Martin Cannock and his colleague have entered next year's Gumball 3000 rally to raise cash for Help the Heroes, Cancer Research and the MS Society
Mention the Gumball Run to anyone with even the faintest knowledge about it and you’ll hear the inevitable response: isn’t that for rich spoiled folk? To which I always reply: Yes. But we’re different.
Different in the respect we’re skint. Or skintish. You need lots of money to enter - £40,000 – and a pretty decent car. So that’s where the reputation comes from.
What a lot of people don’t know is it’s a huge charity fundraiser. Our pitch is this: if we get backing for £40,000 to pay the fees, we will return double that to charity.
How do we plan on doing this? It won’t be easy but I’m a financial advisor I’ve been quite nicely squeezing some of my contacts – especially those in the corporate sector – to back us. So far it’s looking very promising. We can meet the entry fee in pledges so far which now just leaves us with the charity cash to raise.
So what we plan to do is auction sections of the race to highest bidders – or maybe just bidders. It starts in May next year in Stockholm, passing through Oslo, Copenhagen, Amsterdam from where we will fly across the Atlantic Ocean to the USA, then continue to San Francisco, onto Los Angeles and ends in Sin City - known as Las Vegas.
And you’ll be travelling in style: we’ve been loaned a £160,000 Bentley Mulsanne free of charge for the gig though we do have to arrange our own insurance. That can be costly as the Gumball Rally has something of a reputation for fast, reckless driving though we won’t be doing any of that.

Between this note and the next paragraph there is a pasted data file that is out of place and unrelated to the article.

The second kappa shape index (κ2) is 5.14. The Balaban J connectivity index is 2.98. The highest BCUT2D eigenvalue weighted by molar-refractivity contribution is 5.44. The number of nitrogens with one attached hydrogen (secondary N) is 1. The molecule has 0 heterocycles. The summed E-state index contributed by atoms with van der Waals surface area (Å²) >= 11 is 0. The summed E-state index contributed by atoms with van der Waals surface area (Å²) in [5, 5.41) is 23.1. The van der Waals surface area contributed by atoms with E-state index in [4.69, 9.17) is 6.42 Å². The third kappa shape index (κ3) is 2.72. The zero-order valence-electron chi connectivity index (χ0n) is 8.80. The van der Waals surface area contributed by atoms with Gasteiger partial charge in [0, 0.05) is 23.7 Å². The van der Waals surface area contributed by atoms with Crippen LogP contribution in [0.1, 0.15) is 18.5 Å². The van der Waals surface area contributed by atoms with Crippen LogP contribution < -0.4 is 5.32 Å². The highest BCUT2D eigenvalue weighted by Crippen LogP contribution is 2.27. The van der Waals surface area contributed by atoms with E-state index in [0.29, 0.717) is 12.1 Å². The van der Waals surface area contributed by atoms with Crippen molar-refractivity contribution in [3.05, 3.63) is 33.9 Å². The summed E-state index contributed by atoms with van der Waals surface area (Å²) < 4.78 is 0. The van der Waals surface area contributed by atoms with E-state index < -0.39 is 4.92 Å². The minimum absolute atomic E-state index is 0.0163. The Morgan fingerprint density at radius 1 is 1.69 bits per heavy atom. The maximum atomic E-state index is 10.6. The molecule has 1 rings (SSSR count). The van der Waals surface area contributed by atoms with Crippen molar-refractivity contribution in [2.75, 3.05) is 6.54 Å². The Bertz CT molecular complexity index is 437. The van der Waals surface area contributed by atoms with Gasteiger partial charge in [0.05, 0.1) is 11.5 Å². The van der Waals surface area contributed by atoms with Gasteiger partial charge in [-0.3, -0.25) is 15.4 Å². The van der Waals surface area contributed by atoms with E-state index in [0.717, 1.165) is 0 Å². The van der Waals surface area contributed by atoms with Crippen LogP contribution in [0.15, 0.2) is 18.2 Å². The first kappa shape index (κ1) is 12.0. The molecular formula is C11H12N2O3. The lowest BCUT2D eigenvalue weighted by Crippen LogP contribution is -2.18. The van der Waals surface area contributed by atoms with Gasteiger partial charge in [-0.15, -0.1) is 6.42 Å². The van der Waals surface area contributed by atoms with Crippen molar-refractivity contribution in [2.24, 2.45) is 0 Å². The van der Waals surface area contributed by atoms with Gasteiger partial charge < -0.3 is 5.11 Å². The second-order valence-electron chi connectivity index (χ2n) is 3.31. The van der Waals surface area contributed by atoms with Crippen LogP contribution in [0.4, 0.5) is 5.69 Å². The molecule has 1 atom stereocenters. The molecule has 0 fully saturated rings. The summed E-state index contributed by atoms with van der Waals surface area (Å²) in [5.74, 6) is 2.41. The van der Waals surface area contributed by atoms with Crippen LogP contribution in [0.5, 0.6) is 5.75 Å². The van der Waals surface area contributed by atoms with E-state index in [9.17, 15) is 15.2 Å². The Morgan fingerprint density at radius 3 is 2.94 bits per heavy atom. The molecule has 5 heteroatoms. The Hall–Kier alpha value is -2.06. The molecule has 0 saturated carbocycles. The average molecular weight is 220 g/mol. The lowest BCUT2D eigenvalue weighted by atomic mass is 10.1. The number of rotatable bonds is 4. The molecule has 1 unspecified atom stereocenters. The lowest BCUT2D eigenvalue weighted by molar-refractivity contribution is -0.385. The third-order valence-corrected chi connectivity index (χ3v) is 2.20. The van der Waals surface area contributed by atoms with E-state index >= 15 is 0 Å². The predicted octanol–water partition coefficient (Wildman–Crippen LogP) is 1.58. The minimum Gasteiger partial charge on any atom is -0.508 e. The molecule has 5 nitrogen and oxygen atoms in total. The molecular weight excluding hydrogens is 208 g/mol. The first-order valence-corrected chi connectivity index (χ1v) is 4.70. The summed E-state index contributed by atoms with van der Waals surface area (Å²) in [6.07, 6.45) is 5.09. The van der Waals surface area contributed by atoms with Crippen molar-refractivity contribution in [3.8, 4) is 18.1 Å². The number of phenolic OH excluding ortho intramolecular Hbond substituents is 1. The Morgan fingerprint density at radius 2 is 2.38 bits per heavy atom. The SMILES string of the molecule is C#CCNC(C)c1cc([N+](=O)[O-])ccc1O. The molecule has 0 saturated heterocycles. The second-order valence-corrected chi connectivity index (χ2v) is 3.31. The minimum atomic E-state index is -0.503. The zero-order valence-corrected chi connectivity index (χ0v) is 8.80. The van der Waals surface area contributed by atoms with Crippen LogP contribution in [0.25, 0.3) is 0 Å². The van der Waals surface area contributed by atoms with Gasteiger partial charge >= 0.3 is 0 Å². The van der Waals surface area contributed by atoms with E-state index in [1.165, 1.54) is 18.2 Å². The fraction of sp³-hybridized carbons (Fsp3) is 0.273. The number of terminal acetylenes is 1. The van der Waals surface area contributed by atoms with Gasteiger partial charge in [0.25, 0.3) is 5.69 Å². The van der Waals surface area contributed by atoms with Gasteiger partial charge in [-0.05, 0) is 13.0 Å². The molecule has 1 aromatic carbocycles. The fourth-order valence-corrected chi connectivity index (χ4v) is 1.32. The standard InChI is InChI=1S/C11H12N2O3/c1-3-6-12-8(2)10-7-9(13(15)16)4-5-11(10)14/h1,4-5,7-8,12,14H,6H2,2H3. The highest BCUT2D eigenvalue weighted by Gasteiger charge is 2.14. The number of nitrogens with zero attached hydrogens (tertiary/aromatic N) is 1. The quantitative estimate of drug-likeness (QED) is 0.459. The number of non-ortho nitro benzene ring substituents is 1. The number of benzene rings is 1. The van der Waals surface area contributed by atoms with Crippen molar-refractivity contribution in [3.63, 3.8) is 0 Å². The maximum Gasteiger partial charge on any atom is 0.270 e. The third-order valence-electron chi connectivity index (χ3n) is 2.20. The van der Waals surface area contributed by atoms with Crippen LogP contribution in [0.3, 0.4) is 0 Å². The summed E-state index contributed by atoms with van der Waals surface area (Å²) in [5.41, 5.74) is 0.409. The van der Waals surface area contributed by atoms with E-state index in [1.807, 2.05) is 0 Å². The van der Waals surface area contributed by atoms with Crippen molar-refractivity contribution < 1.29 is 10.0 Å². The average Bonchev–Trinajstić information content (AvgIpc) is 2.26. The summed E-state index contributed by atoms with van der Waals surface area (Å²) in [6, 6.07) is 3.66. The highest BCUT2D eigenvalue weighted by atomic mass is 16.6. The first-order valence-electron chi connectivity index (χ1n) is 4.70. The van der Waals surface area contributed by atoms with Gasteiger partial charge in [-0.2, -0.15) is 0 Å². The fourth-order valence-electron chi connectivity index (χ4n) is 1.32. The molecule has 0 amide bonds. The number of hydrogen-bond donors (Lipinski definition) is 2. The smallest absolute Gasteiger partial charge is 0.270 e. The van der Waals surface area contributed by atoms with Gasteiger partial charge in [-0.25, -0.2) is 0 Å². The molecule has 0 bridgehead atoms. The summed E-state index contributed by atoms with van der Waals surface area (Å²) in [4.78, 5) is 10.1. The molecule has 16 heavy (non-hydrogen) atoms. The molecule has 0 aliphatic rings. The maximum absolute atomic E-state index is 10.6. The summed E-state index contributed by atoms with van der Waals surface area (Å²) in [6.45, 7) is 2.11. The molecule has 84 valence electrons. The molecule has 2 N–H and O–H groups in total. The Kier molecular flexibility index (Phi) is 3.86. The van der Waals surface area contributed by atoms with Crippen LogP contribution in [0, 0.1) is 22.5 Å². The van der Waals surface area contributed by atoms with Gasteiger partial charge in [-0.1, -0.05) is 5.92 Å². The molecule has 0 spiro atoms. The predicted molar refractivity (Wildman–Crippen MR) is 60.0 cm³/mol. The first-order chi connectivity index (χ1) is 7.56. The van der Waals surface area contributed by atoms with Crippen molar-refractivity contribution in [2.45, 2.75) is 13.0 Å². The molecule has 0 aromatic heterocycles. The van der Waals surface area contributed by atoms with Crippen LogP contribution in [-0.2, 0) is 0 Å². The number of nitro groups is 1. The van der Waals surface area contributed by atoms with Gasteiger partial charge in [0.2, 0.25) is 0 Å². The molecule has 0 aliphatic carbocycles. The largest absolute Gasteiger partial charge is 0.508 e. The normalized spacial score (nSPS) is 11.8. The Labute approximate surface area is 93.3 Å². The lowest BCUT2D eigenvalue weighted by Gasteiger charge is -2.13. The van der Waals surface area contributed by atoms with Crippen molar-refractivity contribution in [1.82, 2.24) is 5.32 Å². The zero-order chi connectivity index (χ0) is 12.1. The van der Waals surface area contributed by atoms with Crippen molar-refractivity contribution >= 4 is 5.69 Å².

We also plan to raise cash by putting sponsors names on the car. To sponsor the entire front, side or rear of the Bentley will cost £5,000 but to place your company logo only costs £500. We hope to raise around £20,000 this way.
The race lasts a week and it’ll cost us quite a bit in running costs as well as food and accommodation. Since the rally attracts the very very rich, many of the competitors stay in some of the world’s most exclusive hotels.
Not us. We’ve booked the cheapest we can find and these costs come out of our own pockets. We couldn’t reasonably expect others to foot our living costs.
It is however a race and there are prizes based on your timings. All going well, and remaining within speed limits, we hope to finish the race with a decent time. That’s all down to planning. Each competitor picks their own route so it’s really dependent on how well you plan ahead.
Speeding isn’t advised. I don’t fancy anything happening to the car. And police abroad are far more strict with speeding than we tend to be.
Most of all it’s a really fun way to raise cash for charity. We’ve had plenty banter saying we’re just indulging ourselves and that’s partly too.
But I think charity has to be about enjoyment as well as achievement. There has to be something in it for those taking part.
And why not?